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Tiny
2004-Jul-19, 12:38 AM
:) Sry if my question confuse you... :)
A black hole was form from a massive star under its own gravitational pressure. As the star's mass increase rapidly, the core it falls deeper and deepr until the singularity was form. Here's my question, how long or how many time(implode) it takes a massive star to form a singularity?

devilmech
2004-Jul-19, 01:57 AM
Originally posted by Tiny@Jul 19 2004, 12:38 AM
:) Sry if my question confuse you... :)
A black hole was form from a massive star under its own gravitational pressure. As the star's mass increase rapidly, it falls deeper and deepr until the singularity was form. Here's my question, how long or how many time(implode) it takes a massive star to form a singularity?
Erm... a star's mass increases? Pray tell us how this happens.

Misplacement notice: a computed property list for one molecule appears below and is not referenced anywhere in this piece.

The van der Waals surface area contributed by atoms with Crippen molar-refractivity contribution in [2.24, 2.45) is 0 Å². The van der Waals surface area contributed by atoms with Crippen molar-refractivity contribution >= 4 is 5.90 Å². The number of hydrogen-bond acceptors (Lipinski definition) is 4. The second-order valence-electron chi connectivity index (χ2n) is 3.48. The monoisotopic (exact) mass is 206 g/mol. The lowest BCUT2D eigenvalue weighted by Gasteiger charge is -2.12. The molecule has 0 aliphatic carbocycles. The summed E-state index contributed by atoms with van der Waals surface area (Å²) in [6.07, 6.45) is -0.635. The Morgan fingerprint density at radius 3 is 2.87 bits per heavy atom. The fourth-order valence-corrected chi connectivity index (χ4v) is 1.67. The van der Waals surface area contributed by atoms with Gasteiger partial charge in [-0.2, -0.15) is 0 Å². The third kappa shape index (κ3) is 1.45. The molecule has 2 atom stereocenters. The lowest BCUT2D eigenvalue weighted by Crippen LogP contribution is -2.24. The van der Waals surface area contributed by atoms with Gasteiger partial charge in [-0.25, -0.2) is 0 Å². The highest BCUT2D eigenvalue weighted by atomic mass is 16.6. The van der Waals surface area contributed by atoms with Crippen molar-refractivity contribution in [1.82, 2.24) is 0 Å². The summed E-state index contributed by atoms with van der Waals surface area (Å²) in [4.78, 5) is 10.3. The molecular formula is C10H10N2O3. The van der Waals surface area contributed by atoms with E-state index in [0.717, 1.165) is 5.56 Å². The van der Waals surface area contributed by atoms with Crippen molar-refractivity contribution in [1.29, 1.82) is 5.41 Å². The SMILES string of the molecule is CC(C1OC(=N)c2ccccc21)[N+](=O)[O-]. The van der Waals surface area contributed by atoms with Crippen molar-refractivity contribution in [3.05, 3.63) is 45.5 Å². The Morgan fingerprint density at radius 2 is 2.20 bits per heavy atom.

StarLab
2004-Jul-19, 03:22 AM
If a star is greater than three times the mass of our own sun, it will be able to do fusion on higher orders of magnitude, making elements (such as iron) that our own sun is too light to make. As the heavy star progresses, it becomes much more and more unstable, until it reproduces its elements so fast (were talking about iron being formed in the core) that it implodes and supernovas. Then we have your black hole.

Duane
2004-Jul-19, 03:44 AM
Tiny, check out this site (http://www.fact-index.com/s/su/supernova.html) which has an explanation of how supernovas form.

Sp1ke
2004-Jul-21, 01:45 PM
Going back to Tiny's original question, the link that Duane provided says "When the mass of the iron core reaches the Chandrasekhar limit (this takes only a matter of days)...". So it only takes a few days to reach this limit but how long does the rest of the process take?

When the Chandrasekhar limit is reached, is the collapse to a singularity instantaneous? Or at light speed? Or are there other stages, each taking minutes or days?